Mark Lynas The God Species – I can’t agree with this GMO nitrogen fix

Mark Lyna’s chapter on nitrogen and the nitrogen boundary (unlike carbon, not crossed yet) reads well.  To put it simply and clearly (as he does): Every living cell needs nitrogen: It makes leaves green, constitutes an essential part of all proteins, forms enzymes, and helps encode genetic information in DNA and RNA.  Without nitrogen our crops would die in the fields and our children would develop the awful starved potbellies of African refugee camps.

What is so tricky about getting nitrogen naturally – is that it comes from two places; electrical discharge in thunderstorms and from nitrogen fixation from leguminous plants (peas, beans and clover).  The nodules on these plants work symbiotically with the soil to produce this very precious resource.

Then we went and created synthetic nitrogen from synthesising ammonia in 1909 which enabled us to create better explosives for war.  It wasn’t until after WWII that we turned to nitrogen to boost our harvests.  The Green Revolution.  And the famines of previous centuries faded into history.

And now – every agrarian economy is fighting another problem.  Massive nitrogen runoff into lakes and rivers is creating dead zones of algae blooms and water depleted of oxygen, something the species living in our waterways regard with less than enthusiasm.  And having created the stuff, nitrogen cycles again and again, from rain to fertiliser to nitrous oxide.  (The only way to get rid of it is to stick it to another nitrogen atom and then it becomes, as Lynas says, a trouble free gas).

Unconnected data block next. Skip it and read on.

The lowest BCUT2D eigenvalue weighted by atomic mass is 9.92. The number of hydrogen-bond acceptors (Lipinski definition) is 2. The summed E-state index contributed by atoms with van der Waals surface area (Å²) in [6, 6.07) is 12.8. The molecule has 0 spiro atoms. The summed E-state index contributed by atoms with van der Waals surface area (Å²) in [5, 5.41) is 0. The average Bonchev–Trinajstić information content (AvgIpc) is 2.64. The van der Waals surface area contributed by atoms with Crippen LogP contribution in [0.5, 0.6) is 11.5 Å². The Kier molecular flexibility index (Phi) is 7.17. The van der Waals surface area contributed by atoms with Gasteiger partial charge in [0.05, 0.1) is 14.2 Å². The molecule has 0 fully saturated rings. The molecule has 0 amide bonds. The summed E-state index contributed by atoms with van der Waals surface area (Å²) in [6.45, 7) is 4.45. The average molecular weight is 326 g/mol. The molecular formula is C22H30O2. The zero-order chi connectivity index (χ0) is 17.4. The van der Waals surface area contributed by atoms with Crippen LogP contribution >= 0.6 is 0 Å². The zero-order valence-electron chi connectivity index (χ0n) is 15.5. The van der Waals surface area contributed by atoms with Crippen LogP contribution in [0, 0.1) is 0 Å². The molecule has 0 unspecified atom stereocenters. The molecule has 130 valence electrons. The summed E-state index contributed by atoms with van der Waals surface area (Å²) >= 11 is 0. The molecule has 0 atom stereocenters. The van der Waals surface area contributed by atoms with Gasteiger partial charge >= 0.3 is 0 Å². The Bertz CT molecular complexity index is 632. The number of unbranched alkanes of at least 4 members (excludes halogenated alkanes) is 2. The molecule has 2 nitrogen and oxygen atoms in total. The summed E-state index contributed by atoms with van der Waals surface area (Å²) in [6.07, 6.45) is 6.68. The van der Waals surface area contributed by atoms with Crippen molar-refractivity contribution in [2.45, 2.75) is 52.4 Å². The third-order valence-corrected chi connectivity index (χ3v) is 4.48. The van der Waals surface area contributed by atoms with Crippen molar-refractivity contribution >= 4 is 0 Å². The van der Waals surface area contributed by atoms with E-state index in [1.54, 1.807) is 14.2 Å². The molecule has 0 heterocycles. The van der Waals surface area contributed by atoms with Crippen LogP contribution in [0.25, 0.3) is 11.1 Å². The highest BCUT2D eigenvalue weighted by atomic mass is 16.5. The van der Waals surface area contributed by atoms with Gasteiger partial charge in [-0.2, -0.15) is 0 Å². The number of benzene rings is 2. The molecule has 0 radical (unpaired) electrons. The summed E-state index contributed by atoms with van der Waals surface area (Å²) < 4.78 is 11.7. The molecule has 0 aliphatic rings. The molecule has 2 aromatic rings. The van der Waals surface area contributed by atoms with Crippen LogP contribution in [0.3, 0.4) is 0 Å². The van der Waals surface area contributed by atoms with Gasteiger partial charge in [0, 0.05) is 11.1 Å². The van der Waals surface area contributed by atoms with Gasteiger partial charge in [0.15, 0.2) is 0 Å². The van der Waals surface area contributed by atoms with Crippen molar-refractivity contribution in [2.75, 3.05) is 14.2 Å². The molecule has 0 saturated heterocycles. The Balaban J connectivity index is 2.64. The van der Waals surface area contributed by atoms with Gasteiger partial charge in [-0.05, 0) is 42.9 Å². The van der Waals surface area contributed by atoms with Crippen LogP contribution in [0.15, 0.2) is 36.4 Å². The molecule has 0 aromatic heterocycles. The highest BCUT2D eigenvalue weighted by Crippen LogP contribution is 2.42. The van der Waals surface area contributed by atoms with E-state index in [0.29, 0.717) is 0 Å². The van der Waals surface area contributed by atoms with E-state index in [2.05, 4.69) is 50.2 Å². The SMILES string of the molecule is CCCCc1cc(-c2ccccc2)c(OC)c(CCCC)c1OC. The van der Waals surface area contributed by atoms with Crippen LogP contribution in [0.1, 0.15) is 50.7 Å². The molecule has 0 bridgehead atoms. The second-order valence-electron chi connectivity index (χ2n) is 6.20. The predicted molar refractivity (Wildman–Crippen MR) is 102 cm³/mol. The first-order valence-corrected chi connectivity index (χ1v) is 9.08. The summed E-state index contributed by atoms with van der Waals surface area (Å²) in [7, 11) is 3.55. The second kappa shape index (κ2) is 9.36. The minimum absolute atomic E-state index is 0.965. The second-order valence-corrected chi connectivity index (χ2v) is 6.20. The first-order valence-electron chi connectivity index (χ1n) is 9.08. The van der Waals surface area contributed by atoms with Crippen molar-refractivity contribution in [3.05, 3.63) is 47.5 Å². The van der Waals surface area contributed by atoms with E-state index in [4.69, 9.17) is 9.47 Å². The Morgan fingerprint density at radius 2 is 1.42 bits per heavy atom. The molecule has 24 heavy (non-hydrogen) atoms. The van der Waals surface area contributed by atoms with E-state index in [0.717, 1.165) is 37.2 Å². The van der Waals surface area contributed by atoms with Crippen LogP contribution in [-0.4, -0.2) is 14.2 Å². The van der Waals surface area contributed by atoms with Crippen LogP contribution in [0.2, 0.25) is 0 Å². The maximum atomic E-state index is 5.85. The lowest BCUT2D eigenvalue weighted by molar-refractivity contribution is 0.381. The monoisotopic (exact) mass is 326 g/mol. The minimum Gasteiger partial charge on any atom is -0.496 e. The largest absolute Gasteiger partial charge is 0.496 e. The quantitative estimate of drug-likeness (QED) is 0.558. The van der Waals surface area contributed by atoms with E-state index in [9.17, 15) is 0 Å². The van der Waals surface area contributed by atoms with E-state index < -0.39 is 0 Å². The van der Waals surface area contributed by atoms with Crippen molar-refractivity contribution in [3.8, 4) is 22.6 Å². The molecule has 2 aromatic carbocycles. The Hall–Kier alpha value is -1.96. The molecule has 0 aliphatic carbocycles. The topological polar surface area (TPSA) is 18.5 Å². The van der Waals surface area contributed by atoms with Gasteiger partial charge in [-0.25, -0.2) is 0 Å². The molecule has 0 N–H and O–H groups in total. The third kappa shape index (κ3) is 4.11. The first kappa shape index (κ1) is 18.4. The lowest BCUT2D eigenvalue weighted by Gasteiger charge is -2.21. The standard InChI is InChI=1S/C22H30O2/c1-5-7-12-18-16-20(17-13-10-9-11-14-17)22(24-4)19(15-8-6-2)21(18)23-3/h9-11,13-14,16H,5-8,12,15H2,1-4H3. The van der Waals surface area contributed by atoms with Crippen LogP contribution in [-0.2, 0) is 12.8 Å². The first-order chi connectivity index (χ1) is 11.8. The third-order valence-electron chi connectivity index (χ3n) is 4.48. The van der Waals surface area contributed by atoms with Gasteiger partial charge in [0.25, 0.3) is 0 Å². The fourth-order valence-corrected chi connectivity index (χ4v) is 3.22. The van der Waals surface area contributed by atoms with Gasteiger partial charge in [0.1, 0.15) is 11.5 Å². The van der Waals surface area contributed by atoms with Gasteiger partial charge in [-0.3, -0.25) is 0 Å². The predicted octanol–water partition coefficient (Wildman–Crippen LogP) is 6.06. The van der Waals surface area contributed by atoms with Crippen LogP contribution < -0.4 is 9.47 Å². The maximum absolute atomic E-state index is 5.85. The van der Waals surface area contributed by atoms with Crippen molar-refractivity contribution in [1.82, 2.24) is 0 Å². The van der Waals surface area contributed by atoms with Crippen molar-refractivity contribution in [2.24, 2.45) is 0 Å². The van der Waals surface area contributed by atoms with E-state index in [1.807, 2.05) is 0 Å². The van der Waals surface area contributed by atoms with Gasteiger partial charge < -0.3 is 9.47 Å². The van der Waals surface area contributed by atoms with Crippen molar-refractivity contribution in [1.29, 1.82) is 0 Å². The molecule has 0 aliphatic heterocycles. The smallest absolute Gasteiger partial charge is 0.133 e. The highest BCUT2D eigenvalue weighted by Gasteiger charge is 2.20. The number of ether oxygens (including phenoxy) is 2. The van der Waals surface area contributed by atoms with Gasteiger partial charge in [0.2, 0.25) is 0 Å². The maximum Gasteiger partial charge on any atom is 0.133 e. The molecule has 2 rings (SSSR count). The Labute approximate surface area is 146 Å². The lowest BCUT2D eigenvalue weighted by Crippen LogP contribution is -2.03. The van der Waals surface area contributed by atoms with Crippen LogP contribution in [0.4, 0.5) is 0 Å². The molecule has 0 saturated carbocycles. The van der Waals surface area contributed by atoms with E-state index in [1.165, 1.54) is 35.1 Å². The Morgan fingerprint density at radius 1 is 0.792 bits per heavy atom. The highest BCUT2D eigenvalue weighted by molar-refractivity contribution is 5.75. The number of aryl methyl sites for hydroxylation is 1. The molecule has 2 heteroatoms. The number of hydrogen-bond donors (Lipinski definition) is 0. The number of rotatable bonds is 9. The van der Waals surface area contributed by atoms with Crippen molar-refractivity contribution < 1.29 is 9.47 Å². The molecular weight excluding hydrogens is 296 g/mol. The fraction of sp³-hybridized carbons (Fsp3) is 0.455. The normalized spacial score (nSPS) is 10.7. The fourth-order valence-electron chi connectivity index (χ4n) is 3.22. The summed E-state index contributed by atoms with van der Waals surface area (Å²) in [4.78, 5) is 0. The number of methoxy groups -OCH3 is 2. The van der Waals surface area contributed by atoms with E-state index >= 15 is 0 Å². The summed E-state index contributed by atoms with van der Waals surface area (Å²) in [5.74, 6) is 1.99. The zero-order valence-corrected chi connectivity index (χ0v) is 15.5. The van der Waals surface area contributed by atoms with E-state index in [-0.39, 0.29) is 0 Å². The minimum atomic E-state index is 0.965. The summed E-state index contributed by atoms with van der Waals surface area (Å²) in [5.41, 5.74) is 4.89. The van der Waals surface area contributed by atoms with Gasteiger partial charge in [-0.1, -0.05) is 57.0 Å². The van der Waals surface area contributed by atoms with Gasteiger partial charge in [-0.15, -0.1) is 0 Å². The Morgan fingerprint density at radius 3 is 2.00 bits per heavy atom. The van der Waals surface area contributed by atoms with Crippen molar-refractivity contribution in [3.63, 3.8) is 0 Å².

So what do we do?  All over the western world farmers are reducing their fert applications and understanding that there are good ratios of fertiliser to plant growth to reduce runoff.  In countries such as China, from what I understand, farmers are still applying too much but cost benefit ratios should reduce that reasonably quickly.

But ultimately we still need to reduce our nitrogen load.  Lynas suggests that organic farming is not the way to go – we need too much land which will ultimately take land away from protected forests as we seek to feed ourselves with another 2 billion in the next 40 or so years.  Fair point and worth the debate.  I’d like to talk more about that one.

But when he says that selective breeding is ‘hit and miss’, but with genetic engineering that scientists can make precise and rapid changes by selecting a gene from any species and insert it into the target crop to deliver a more nitrogen-efficient and higher-yielding crop, well, I just get all hot and bothered.

Selective breeding is slower but still definitely safer.  At this stage in the GMO debate have you heard about horizontal gene transfer?  And of course vertical gene transfer (more likely)?  Do you know that GMO’s can cross the species barrier?  Do you know that when a ‘cassette’ of traits is inserted into the plant there can be a rearrangement of genes at the site of insertation and that this can cause thousands of mutations and random modifications throughout transgenic plants?  That you can get ‘recombination hotspots’ where virus’s inserted into plants (a common way of ‘getting the traits in the plants’ ) make the plant unstable and prone to causing mutations, cancer and new pathogens?